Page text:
An overused saying—really a reminder of the obvious—informs us there are no religious tests for office in America. Most frequently, those words jump from the foamy mouths of Democrats.
If the Supreme Court nomination hearings hammered home one thing, however, it’s that there are indeed religious tests for office. The American philosopher Sidney Hook distilled the definition of liberalism down into a single unintentionally ironic drop: “faith in intelligence.”
Religious belief in worldly things is a feature, not a bug of modern liberalism, which, as it turns out, is a dogma, too. Although I am generally annoyed by the GOP’s judicial strategy and ambivalent about Supreme Court nominee Amy Coney Barrett, it’s easy to see her recent confirmation hearings amounted to a protracted religious test.
“Sexual preference,” a term used by Barrett during the hearings, “is offensive and outdated,” complained MSNBC producer Kyle Griffin. “The term implies sexuality is a choice. It is not. News organizations should not repeat Justice Barrett’s words without providing that important context.” Barrett swiftly paid her penance. “I certainly didn’t mean and would never mean to use a term that would cause any offense in the LGBTQ community,” she said.
Next, Senator Cory Booker (D-N.J.) came to perform the rite of anti-racism. “You condemn white supremacy, correct?” he intoned gravely. “Yes,” responded Barrett emphatically, defusing the emotional bomb that is Booker.
None of this is new. Recall that in the early days of Black Lives Matter rioting this summer, whites knelt before blacks all across the country, begging for forgiveness.
“Father God we asked for forgiveness from our black brothers and sisters for years and years of racism,” prayed a white man in Minneapolis before an audience of the aggrieved.
“We have cared more about damaged property than damage to people. We have burdened our black and brown brothers and sisters with taking care of our feelings of discomfort,” said Rev. Katy Shedlock, a white woman, before a crowd of kneeling and prostrated white parishioners in Spokane, Washington. “Forgive us, we pray.”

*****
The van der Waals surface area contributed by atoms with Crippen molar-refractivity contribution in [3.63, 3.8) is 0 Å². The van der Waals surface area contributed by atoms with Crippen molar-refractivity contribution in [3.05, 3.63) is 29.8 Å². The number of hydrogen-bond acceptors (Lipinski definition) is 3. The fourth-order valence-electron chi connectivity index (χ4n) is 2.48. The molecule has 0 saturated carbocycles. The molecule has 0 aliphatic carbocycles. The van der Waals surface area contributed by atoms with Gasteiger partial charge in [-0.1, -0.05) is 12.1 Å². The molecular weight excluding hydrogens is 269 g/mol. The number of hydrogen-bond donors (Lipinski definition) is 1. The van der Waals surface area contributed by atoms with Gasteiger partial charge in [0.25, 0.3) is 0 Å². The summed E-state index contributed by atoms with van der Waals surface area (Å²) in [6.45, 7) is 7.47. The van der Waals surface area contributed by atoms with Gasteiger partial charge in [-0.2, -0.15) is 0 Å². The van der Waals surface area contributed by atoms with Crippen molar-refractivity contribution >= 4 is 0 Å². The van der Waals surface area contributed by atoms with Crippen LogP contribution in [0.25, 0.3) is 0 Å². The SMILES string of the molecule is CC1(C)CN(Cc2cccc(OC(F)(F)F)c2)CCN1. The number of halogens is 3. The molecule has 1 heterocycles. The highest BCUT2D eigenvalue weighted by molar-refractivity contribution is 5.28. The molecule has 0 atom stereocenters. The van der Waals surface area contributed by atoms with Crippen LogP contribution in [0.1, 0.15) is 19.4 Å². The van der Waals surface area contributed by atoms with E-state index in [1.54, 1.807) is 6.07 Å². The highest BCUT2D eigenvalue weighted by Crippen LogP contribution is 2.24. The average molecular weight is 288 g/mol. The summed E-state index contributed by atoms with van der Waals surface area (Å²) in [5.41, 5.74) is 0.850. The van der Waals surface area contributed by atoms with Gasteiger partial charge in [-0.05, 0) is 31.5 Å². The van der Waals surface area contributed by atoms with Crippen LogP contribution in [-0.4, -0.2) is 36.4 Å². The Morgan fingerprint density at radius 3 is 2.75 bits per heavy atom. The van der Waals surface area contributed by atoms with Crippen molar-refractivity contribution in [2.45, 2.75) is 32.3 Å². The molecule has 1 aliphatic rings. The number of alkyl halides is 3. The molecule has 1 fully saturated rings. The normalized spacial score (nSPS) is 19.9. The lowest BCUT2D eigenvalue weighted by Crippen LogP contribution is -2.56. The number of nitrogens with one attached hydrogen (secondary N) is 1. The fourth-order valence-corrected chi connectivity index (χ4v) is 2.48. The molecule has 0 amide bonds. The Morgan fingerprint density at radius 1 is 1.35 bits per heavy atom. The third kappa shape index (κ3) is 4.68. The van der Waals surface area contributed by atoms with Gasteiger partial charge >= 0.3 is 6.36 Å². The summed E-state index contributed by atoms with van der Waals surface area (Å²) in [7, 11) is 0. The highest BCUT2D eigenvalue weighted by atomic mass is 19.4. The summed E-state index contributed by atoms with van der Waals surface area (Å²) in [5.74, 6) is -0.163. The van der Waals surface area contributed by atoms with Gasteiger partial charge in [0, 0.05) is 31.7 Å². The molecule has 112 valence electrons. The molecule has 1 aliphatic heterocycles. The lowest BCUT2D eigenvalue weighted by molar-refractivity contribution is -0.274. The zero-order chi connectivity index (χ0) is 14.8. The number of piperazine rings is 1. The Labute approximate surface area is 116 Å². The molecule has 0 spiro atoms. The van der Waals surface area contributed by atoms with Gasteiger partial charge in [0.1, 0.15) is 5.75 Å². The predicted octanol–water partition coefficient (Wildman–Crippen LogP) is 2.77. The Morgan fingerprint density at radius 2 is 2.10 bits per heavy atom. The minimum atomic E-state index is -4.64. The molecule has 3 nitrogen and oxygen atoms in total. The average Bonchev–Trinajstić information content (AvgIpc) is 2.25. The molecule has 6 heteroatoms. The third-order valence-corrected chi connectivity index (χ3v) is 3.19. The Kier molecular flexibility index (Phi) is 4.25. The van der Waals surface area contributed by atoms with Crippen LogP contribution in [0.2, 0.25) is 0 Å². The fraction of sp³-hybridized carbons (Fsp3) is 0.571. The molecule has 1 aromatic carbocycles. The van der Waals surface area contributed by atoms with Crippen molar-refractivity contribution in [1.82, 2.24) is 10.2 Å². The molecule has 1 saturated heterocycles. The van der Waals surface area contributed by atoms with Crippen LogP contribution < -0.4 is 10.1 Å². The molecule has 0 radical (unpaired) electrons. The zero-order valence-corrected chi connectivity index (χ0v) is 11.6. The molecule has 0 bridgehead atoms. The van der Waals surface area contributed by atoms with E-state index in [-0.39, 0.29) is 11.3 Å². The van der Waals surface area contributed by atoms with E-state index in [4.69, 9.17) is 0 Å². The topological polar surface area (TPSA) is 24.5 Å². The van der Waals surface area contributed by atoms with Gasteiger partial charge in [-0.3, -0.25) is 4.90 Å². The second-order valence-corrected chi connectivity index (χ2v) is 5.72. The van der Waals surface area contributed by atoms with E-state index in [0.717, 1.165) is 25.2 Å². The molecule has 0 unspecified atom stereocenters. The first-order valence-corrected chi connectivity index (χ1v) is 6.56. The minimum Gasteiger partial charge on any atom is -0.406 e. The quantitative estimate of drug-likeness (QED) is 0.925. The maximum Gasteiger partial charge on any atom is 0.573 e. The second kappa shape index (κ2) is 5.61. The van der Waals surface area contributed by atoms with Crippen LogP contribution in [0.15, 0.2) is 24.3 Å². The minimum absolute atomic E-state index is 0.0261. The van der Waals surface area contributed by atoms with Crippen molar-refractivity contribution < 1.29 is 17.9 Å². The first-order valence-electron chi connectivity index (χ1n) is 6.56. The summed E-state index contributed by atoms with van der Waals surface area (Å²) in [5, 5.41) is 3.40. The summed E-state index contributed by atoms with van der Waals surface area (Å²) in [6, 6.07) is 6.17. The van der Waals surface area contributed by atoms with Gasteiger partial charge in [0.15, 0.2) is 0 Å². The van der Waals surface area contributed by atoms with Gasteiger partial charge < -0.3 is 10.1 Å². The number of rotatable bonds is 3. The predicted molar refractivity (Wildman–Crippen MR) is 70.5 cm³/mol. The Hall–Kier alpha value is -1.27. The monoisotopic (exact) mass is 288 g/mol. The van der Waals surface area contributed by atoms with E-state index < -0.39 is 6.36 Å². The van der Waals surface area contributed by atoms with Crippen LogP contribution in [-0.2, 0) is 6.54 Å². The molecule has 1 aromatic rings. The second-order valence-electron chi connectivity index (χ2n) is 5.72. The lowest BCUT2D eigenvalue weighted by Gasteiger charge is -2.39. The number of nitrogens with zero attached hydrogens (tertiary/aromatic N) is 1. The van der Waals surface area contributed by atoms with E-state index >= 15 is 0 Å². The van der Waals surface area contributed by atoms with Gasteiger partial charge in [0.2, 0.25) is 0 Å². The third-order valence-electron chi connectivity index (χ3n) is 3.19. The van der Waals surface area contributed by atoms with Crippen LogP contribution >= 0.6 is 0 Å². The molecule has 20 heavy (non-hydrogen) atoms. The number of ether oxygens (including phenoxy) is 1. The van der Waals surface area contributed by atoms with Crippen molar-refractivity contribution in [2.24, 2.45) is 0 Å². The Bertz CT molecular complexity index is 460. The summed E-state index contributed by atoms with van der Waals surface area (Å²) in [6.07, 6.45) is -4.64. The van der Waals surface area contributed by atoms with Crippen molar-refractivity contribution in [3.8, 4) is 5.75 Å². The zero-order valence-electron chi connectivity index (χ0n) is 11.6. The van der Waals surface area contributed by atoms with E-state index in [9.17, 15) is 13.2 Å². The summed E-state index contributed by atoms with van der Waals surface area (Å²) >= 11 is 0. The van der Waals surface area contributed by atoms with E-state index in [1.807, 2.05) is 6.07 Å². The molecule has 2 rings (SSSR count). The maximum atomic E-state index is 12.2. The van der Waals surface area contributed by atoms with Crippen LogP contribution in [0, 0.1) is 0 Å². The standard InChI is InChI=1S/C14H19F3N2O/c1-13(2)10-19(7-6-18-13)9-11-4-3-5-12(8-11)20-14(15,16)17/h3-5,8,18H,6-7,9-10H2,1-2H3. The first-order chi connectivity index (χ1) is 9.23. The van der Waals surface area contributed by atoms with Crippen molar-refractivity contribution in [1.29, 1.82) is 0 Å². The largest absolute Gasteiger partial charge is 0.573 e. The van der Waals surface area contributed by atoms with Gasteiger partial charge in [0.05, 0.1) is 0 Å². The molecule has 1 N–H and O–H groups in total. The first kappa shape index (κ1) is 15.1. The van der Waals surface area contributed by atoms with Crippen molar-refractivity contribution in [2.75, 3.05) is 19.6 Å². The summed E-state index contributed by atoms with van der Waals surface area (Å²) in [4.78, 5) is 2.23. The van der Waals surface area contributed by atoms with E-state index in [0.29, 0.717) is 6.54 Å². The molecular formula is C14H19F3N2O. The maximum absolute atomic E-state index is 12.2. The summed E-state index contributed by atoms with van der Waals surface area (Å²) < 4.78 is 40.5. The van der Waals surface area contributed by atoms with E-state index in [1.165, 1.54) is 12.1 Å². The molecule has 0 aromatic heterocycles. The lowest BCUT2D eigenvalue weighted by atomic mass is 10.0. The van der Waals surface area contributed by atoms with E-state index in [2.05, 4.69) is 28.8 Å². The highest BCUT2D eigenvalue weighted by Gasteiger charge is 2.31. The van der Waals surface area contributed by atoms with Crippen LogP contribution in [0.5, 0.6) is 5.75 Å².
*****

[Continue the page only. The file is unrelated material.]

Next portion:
In San Antonio, Texas, a prominent local pastor named Max Lucado kissed his knees to the ground on a Sunday to beg forgiveness for the acts of racism and indifference by his ancestors.
“I am sorry that I have been silent. I am sorry that my head has been buried in the sand,” Lucado said. “My brothers and sisters are hurting and I am sorry. I have made them to feel less than. I did not help. I did not hear. I did not see. I did not understand.”
Car horns reportedly sounded off across the parking lot to support Lucado’s preaching, like trumpets at Jericho signaling the collapse of what little dignity whites have left. White attendees made sure to wear their masks and comply with social distancing protocols as they praised the unproductive criminal class rioting arm in arm across the country.
Even those who consider themselves conservatives are adherents of our national religion to some degree or another. They take Martin Luther King, Jr. as their icon. King, who “looked on, laughed and offered advice” while his friend, a Baptist minister forcibly raped a parishioner, is a saint to many conservatives, and his saintly caricature is many Americans’ moral center.
After months of rioting, many conservatives saw no problem with the Trump Administration promising more criminal justice reform, and, among other things, handing over $500 billion in affirmative action cash at the behest of Ice Cube to placate the Black Lives Matter crowd. A man who thinks America is terrible, hates cops, produces music about killing cops, who called for President Trump’s arrest, now has more influence over policy than Angel Moms whose children were murdered by illegal aliens. And conservatives are celebrating this partnership more than anything else at the moment because it is a good demonstration of the faith.
White conservatives also are among the leading voices for destroying monuments to American heritage and replacing them with likenesses of figures such as MLK, Harriet Tubman, Chadwick Boseman, even Prince. After rioters looted countless stores, attacked myriads of people, and murdered innocents, Rich Lowry, National Review’s editor, demanded that whites disabuse themselves of feeling any obligation to see Confederate monuments preserved.
What is unique about Barrett’s case is that it shows one must actively partake in the votives of modern liberalism as a condition for holding office. It is the equivalent of conquered people paying the jizya for employment and for the sake of being treated with civility. One must show his fidelity, or at least gentle acquiescence to, all of modern liberalism’s brave and stunning pieties. And it’s not going to get better unless enough Americans, and whites specifically, get off their knees.